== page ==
Thursday, September 18, 2014

A Gardener, Not a Chef

The trick with fermentation is to remember that you are a gardener, not a chef.  A chef can control ingredients, preparation techniques, the heat of the pan, the length of cooking, the presentation of the meal.  The gardener creates a set of conditions and waits to see what happens.

And sometimes this happens:

That's a "bloom."  The conditions weren't quite right to make any mold/ fungal spores die off on their own.  Garden failed this time.  This is only the second "off" batch of anything I've made, and it's a good lesson to share.

Some people say that you can scrape off the top layer and eat the rest.  I don't recommend doing that, because the filaments of the fungus can sink pretty deep.  Yick.  The cabbage will go in our compost heap, which eventually feeds our garden.  The rest of the equipment will get washed in very hot soapy water before storage, and again before the next use.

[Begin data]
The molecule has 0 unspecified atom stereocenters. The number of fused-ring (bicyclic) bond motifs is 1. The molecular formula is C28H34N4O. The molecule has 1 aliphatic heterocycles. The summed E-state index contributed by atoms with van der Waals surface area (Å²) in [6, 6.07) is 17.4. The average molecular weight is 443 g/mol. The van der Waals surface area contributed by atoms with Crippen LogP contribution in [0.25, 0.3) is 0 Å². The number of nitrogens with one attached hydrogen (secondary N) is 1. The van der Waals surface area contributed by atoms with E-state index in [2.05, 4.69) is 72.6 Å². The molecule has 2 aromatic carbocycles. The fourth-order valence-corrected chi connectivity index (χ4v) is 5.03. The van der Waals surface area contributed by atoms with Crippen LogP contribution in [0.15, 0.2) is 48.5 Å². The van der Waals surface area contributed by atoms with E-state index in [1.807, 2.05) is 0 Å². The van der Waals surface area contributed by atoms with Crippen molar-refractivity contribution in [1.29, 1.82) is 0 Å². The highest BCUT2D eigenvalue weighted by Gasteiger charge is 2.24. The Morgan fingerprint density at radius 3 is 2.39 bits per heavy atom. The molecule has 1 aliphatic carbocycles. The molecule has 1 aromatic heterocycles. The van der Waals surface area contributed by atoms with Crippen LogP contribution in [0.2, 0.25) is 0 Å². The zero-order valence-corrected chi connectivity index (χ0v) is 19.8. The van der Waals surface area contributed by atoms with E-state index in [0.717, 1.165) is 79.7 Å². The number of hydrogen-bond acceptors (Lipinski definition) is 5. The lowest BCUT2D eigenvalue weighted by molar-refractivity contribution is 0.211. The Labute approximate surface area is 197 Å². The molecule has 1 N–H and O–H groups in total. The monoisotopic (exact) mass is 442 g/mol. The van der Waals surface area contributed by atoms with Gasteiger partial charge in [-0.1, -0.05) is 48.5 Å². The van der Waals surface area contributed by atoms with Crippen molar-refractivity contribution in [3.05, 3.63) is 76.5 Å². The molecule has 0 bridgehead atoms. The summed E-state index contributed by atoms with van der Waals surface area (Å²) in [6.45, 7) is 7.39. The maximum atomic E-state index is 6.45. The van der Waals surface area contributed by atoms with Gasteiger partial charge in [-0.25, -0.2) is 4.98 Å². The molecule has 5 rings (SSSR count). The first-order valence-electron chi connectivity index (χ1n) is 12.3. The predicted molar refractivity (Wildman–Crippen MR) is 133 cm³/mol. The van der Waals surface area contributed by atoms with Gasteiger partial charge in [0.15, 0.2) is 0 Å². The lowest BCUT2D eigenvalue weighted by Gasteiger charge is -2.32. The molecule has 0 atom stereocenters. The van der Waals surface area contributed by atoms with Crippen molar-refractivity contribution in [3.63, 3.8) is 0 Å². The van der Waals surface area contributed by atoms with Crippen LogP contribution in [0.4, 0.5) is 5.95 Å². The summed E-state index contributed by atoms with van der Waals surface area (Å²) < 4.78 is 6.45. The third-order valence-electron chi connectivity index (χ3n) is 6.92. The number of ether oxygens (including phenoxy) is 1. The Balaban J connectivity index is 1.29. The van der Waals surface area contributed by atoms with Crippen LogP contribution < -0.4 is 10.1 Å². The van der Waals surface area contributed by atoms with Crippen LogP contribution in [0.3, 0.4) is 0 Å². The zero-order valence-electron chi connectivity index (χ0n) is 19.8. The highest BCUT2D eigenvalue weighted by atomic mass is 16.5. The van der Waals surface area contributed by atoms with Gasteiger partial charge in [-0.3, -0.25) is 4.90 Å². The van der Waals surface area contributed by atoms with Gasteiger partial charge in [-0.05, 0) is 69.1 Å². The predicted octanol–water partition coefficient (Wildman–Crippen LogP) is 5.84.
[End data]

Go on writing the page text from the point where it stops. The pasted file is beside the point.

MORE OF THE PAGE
What caused the bloom?  I think there was too much "headspace," or too much distance between the cabbage and the top of the jar.  More oxygen to be displaced by carbon dioxide means a longer period of time before anaerobic conditions are established.  And anaerobic conditions are the key to tasty, consistent results.  More on the science of lacto-fermentation next time!

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